Miriam Makeba (1932-2008) was variously known as Mama Africa, the Queen of South African Music, and Africa’s first superstar. She was one of the first African musicians to receive worldwide attention. Her musical personality and her political stance against apartheid reinforced each other throughout a long career. As fine a musical artist as Makeba was, it is probably for her political activism that she will be remembered.

Miriam had to find work as a child after the death of her father in Johannesburg, where she grew up. She had a brief and abusive marriage at the age of 17, giving birth to her only child. She began singing professionally to support herself, and her talent was quickly recognized. She met the young lawyer Nelson Mandela backstage after one of her performances, a meeting she never forgot.

Makeba had a brief performing role in the 1959 movie, Come Back Africa, which brought attention to her vocal gift. A chance encounter with Harry Belafonte in London, while promoting the movie, led to his becoming her mentor and friend. She moved to New York in 1960, making her U.S. debut on the Steve Allen show. An attempt to return to South Africa for her mother’s funeral was prevented by the South African government. Because of her anti-apartheid views, she had become persona no grata.

Makeba’s personal life, aside from her political involvements, was always-in-motion. Her career in the U.S. was flourishing—her song “Pata Pata” from 1967 was her biggest U.S. hit, and she and Belafonte won a Grammy for their duet album, An Evening with Belafonte/Makeba—an album that dealt with apartheid in South Africa.

Makeba was musically at the forefront of what has become known as “world” music—in her case, a blending of Afropop, jazz, and indigenous music from Africa. She was married for five years in the sixties to Hugh Masekela, the so-called “father of South African jazz.”

While she was testifying at the United Nations against South Africa in 1968, she simultaneously became romantically involved with—and later married—Stokely Carmichael, a leader in the Black Panther Party. As a result of this, it was ironic that she lost the interest of white record-buying America at the very same time that RCA, who had purchased her contract, was viewing her notoriety as a positive thing for worldwide record sales.

If all of this activity was not enough, Makeba also successfully won two battles with cancer—breast and cervical. Her closest friends during this decade were Dizzy Gillespie, Cicely Tyson, Nina Simone, Maya Angelou, and Sidney Poitier. A remark of hers during this time, concerning living in the U.S.—as compared to living in South Africa—is telling: speaking of racial discrimination in the two countries, she said that “there just isn’t much difference in America; it is a country that has abolished slavery but still has its own apartheid.”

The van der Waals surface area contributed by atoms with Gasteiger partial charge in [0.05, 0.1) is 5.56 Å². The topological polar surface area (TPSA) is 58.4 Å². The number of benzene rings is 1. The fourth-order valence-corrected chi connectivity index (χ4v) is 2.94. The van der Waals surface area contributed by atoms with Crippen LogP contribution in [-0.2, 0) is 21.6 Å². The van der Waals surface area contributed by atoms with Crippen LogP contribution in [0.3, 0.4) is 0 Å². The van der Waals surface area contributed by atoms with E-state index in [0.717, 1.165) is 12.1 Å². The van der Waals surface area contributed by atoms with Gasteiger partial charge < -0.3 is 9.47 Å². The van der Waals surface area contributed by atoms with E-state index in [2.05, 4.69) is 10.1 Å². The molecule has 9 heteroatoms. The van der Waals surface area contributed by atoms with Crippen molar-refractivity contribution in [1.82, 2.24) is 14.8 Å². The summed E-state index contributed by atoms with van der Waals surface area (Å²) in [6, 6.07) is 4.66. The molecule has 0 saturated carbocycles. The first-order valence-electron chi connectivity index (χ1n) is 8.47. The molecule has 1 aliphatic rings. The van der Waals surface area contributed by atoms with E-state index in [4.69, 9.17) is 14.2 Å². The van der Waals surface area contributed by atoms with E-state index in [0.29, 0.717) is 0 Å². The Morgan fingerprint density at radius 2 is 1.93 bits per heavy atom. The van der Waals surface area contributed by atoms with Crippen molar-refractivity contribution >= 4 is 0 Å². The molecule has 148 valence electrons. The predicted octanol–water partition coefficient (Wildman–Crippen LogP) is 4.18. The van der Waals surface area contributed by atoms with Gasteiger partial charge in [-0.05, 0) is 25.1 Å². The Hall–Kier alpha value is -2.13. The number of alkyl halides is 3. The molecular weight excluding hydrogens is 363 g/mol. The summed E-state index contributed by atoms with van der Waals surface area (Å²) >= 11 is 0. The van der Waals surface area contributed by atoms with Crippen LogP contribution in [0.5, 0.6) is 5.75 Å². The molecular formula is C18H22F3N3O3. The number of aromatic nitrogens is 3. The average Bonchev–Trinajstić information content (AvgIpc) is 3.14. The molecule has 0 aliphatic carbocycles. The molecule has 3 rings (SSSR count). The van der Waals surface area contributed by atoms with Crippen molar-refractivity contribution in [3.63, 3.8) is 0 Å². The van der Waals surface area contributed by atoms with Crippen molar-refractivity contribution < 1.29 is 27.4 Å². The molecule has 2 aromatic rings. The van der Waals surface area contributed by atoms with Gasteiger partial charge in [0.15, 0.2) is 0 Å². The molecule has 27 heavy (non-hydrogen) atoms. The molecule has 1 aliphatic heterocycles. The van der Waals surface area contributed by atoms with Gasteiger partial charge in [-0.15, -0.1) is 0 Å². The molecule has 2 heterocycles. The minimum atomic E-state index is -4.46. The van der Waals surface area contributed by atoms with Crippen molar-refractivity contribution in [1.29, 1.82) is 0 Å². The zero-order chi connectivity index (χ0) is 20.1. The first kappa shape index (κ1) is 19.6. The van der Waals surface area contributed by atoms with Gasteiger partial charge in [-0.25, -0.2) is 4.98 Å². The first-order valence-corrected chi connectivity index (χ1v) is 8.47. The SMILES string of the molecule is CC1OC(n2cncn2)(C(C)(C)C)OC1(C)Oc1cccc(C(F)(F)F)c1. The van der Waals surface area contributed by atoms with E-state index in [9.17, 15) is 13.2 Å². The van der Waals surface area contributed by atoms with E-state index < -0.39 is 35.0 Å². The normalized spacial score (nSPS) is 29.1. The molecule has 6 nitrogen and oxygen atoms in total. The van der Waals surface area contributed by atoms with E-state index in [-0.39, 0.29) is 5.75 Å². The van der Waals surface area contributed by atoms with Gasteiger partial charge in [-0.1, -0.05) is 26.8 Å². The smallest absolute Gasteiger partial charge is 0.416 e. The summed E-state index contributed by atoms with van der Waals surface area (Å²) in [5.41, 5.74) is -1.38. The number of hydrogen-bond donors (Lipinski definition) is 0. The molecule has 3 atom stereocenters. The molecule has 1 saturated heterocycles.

Maekeba’s marriage to Carmichael caused the United States to regard her as an enemy of the state. She was under surveillance by both the CIA and the FBI. While she and Carmichael were on a trip to the Bahamas, she was banned from returning to the U.S. and her visa was confiscated. She lived for the next twenty years in the South American country of Guinea. For the next two decades, she was revered in Africa by many countries as being “theirs”—Ghana, Liberia, Algeria, and Zaire among them. At a stadium concert in Ghana, the cheering of 60,000 spectators drowned out her music altogether.

Makeba’s daughter—who had become a singer herself—died in childbirth in Belgium in 1985. Makebo left Guinea to move to Belgium to take care of her two grandchildren, now motherless. Around this time, Paul Simon made Makeba’s acquaintance and invited her to participate in his highly successful tour and album, Graceland.


I realize that everything I’ve written thus far centers mostly on Makeba’s political life. In her own way—at least to me—she seems like an updated and transplanted Victor Hugo, a great artist with very strong political convictions. She had a most interesting life. I’ve hardly scratched the surface here.

“Pata Pata” was Miriam Makeba’s biggest-selling and most popular song. I certainly love it, and have since the first time I heard it while in high school. The song had actually been recorded ten years before its 1967 release. But with the release of “Pata Pata”–which she considered to be an insignificant song–a strain developed in her professional relationship with Belafonte, which was never resolved.


Does one need to know ANY of this to appreciate “Pata Pata”—a song about a dance? Absolutely not. What I love to do is listen to “Pata Pata” in my car. The song is exceptionally well-recorded, and when the music actually starts (at 0:10), the aural explosion—I always pump up the volume in advance—is really wonderful.

Hope you enjoy “Pata, Pata” and the (too brief) story of Miriam Makeba’s life. She was one of the most admirable women of our time.

Pics: Miriam Makeba; doing the Pata Pata.